Laura Arrillaga-Andreessen and "Giving 2.0": How to Give More with Less

Laura Arrillaga-Andreessen is hoping to have a ripple effect on the world at large. "My personal passion is inspiring, educating, and empowering others to make the most of their giving," she said in an interview with Yahoo! Shine. "As philanthropists, the most powerful legacy we can create is one that keeps on giving."

The author of the New York Times bestselling book "Giving 2.0: Transform Your Giving and Our World," Arrillaga-Andreessen grew up in a family of philanthropists. "My own first inspiration came from my family, and in particular my mother," she writes in her book. "Frances Arrillaga was my best friend, my mentor, my soul mate."

Her mother sat on several non-profit boards, co-founded two nonprofits and ran the family foundation she and Arrillaga-Andreessen's father created, all while raising a family of her own, and her illness and death in 1995 gave Arrillaga-Andreessen a new sense of purpose in life. "I saw her purpose, her passion, and her peace," Arrillaga-Andreessen writes. "And I wanted to live the life she'd led."

"What mattered, I discovered, was not achieving the next goal for myself, but making life better for those around me -- whether I knew those people or not," she explains. "Through the terrible experience of losing her, I gained the deep understanding of suffering, compassion, humility, and selflessness that is the force behind my giving."

You don't need to be wealthy in order to be a philanthropist, she says. The key is not to give more money, but to give more efficiently.

"I wrote 'Giving 2.0' to inspire, educate, and empower all individuals to be more effective philanthropists," she told Shine. " 'Giving 2.0' redefines and democratizes what philanthropy is."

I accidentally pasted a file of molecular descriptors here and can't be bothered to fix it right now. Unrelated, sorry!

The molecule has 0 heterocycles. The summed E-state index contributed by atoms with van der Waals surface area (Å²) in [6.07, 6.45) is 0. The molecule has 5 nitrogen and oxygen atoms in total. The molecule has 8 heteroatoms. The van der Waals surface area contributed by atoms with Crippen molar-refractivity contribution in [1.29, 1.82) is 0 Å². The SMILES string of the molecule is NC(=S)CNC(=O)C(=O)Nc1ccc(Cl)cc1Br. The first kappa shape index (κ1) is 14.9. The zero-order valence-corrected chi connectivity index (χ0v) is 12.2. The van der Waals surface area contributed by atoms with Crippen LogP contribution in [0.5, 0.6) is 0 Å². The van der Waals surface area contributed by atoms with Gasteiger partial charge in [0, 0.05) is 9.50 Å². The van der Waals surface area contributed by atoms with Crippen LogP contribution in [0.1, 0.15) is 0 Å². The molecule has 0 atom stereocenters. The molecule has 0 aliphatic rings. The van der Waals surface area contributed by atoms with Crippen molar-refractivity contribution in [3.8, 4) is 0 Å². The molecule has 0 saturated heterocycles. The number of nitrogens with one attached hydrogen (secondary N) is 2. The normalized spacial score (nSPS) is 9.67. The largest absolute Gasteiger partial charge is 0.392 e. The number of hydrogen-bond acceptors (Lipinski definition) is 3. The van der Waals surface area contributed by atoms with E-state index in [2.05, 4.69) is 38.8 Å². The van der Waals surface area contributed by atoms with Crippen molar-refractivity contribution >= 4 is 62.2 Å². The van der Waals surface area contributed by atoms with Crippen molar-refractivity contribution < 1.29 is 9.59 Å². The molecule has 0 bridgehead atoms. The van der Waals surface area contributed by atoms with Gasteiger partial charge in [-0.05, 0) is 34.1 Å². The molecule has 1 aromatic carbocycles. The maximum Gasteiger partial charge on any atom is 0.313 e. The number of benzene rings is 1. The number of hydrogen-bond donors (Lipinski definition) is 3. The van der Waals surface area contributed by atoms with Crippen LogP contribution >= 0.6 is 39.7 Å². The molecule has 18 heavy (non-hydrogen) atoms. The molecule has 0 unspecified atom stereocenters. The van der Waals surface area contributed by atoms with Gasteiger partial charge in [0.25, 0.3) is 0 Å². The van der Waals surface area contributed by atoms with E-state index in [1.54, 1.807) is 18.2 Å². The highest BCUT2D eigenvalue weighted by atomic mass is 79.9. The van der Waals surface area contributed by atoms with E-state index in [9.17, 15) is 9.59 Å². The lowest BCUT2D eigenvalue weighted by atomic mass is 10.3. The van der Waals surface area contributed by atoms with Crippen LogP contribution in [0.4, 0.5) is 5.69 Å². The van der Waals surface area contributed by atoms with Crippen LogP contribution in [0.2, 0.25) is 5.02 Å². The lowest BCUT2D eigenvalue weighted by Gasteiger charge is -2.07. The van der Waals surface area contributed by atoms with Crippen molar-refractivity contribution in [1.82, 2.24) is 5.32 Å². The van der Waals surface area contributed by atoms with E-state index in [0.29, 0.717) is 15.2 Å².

Here's a condensed version of our conversation:

Laura Arrillaga-Andreessen, author of Laura Arrillaga-Andreessen, author of Shine: How do you define "philanthropy"?

Laura Arrillaga-Andreessen: A philanthropist is anyone who gives anything -time, money, experience, skills, or networks-in any amount to create a better world. The word philanthropy derives from the Greek word philanthropus-"love of humankind"-which actually makes no mention of money. Anyone with generosity of mind and spirit can take action and be a philanthropist.

Shine: What was your first ever philanthropic act?

LAA: In the 7th grade, I organized a school-wide food drive for a local emergency food nonprofit organization.

Shine: Please share a few ways people can give more, even when times are tight.

LAA: When incomes and bonuses decrease, revenues falter, and businesses stumble, it's more important than ever to give-not necessarily more, but in a way that matters more. When incomes are down and wallets are stretched, the effectiveness of our giving is what really counts. To make the most of what you are giving, you must shift your giving from reactive to proactive, sympathetic to strategic, and from isolated to collaborative. By balancing personal passions with social needs, engaging in research, and pooling resources with others, you can make the gifts of your time, skills, networks, and limited funds stretch beyond their independent impact to more effectively meet the needs of the organizations and the people you are trying to help.

Shine: How can parents help their children become philanthropists?

LAA: The most powerful legacy we can create is one that keeps on giving -- teaching our children to give. Take your children on a site visit to one of the nonprofits you support or one with which you are considering getting involved. Give your children an allowance increase-if they give the additional amount to charity. Spend a week or weekend and have your family help build a school, hospital, or orphanage for a community in need. The perspective and sense of achievement gained from such an experience could make the vacation one of your family's most memorable.